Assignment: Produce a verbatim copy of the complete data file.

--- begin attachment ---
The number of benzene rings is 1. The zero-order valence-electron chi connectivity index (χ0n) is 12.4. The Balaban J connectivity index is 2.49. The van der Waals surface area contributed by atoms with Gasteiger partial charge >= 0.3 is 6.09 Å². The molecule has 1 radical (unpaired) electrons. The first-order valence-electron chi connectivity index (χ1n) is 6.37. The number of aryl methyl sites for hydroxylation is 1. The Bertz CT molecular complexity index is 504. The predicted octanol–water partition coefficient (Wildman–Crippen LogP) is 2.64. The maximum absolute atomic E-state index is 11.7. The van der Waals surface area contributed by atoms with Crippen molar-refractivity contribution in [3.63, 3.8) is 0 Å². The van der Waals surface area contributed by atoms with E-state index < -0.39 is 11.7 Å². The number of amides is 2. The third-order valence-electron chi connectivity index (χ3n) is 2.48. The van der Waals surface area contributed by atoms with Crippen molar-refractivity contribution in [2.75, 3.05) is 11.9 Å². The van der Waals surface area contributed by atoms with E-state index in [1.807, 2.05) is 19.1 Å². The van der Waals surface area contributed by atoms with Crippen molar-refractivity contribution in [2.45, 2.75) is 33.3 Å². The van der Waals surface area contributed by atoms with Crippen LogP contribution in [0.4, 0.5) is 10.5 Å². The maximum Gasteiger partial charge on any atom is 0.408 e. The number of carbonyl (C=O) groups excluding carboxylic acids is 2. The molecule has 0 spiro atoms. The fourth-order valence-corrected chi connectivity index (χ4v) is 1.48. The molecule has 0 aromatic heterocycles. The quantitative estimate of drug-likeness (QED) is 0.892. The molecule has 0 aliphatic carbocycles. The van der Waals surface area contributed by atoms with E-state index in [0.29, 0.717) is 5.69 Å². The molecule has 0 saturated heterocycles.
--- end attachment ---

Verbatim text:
The number of benzene rings is 1. The zero-order valence-electron chi connectivity index (χ0n) is 12.4. The Balaban J connectivity index is 2.49. The van der Waals surface area contributed by atoms with Gasteiger partial charge >= 0.3 is 6.09 Å². The molecule has 1 radical (unpaired) electrons. The first-order valence-electron chi connectivity index (χ1n) is 6.37. The number of aryl methyl sites for hydroxylation is 1. The Bertz CT molecular complexity index is 504. The predicted octanol–water partition coefficient (Wildman–Crippen LogP) is 2.64. The maximum absolute atomic E-state index is 11.7. The van der Waals surface area contributed by atoms with Crippen molar-refractivity contribution in [3.63, 3.8) is 0 Å². The van der Waals surface area contributed by atoms with E-state index < -0.39 is 11.7 Å². The number of amides is 2. The third-order valence-electron chi connectivity index (χ3n) is 2.48. The van der Waals surface area contributed by atoms with Crippen molar-refractivity contribution in [2.75, 3.05) is 11.9 Å². The van der Waals surface area contributed by atoms with E-state index in [1.807, 2.05) is 19.1 Å². The van der Waals surface area contributed by atoms with Crippen molar-refractivity contribution in [2.45, 2.75) is 33.3 Å². The van der Waals surface area contributed by atoms with Crippen LogP contribution in [0.4, 0.5) is 10.5 Å². The maximum Gasteiger partial charge on any atom is 0.408 e. The number of carbonyl (C=O) groups excluding carboxylic acids is 2. The molecule has 0 spiro atoms. The fourth-order valence-corrected chi connectivity index (χ4v) is 1.48. The molecule has 0 aromatic heterocycles. The quantitative estimate of drug-likeness (QED) is 0.892. The molecule has 0 aliphatic carbocycles. The van der Waals surface area contributed by atoms with E-state index in [0.29, 0.717) is 5.69 Å². The molecule has 0 saturated heterocycles.